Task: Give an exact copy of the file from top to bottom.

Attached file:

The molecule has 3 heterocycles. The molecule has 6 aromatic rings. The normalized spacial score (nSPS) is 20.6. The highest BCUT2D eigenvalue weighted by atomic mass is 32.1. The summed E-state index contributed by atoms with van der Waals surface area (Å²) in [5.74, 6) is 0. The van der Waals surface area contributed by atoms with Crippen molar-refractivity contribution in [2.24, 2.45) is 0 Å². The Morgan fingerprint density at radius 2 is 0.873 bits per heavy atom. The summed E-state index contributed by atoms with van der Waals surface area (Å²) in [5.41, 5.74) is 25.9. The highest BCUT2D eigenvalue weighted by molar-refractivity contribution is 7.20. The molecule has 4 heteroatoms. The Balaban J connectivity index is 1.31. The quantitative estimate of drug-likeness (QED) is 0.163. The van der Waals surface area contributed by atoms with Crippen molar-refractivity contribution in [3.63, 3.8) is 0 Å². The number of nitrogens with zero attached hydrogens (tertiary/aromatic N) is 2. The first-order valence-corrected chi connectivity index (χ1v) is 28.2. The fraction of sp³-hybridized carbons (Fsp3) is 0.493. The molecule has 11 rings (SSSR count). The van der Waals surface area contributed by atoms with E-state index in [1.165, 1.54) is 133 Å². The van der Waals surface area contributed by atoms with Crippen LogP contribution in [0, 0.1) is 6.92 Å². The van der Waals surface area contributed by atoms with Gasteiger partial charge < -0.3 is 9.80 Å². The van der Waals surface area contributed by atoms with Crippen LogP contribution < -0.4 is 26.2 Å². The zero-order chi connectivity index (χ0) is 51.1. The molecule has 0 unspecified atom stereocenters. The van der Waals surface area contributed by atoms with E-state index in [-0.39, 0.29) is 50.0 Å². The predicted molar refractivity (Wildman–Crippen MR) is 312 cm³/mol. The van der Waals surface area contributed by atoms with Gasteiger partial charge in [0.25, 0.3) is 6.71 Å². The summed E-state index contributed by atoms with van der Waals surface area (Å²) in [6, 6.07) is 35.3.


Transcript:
The molecule has 3 heterocycles. The molecule has 6 aromatic rings. The normalized spacial score (nSPS) is 20.6. The highest BCUT2D eigenvalue weighted by atomic mass is 32.1. The summed E-state index contributed by atoms with van der Waals surface area (Å²) in [5.74, 6) is 0. The van der Waals surface area contributed by atoms with Crippen molar-refractivity contribution in [2.24, 2.45) is 0 Å². The Morgan fingerprint density at radius 2 is 0.873 bits per heavy atom. The summed E-state index contributed by atoms with van der Waals surface area (Å²) in [5.41, 5.74) is 25.9. The highest BCUT2D eigenvalue weighted by molar-refractivity contribution is 7.20. The molecule has 4 heteroatoms. The Balaban J connectivity index is 1.31. The quantitative estimate of drug-likeness (QED) is 0.163. The van der Waals surface area contributed by atoms with Crippen molar-refractivity contribution in [3.63, 3.8) is 0 Å². The number of nitrogens with zero attached hydrogens (tertiary/aromatic N) is 2. The first-order valence-corrected chi connectivity index (χ1v) is 28.2. The fraction of sp³-hybridized carbons (Fsp3) is 0.493. The molecule has 11 rings (SSSR count). The van der Waals surface area contributed by atoms with E-state index in [1.165, 1.54) is 133 Å². The van der Waals surface area contributed by atoms with Crippen LogP contribution in [0, 0.1) is 6.92 Å². The van der Waals surface area contributed by atoms with Gasteiger partial charge < -0.3 is 9.80 Å². The van der Waals surface area contributed by atoms with Crippen LogP contribution < -0.4 is 26.2 Å². The zero-order chi connectivity index (χ0) is 51.1. The molecule has 0 unspecified atom stereocenters. The van der Waals surface area contributed by atoms with E-state index in [-0.39, 0.29) is 50.0 Å². The predicted molar refractivity (Wildman–Crippen MR) is 312 cm³/mol. The van der Waals surface area contributed by atoms with Gasteiger partial charge in [0.25, 0.3) is 6.71 Å². The summed E-state index contributed by atoms with van der Waals surface area (Å²) in [6, 6.07) is 35.3.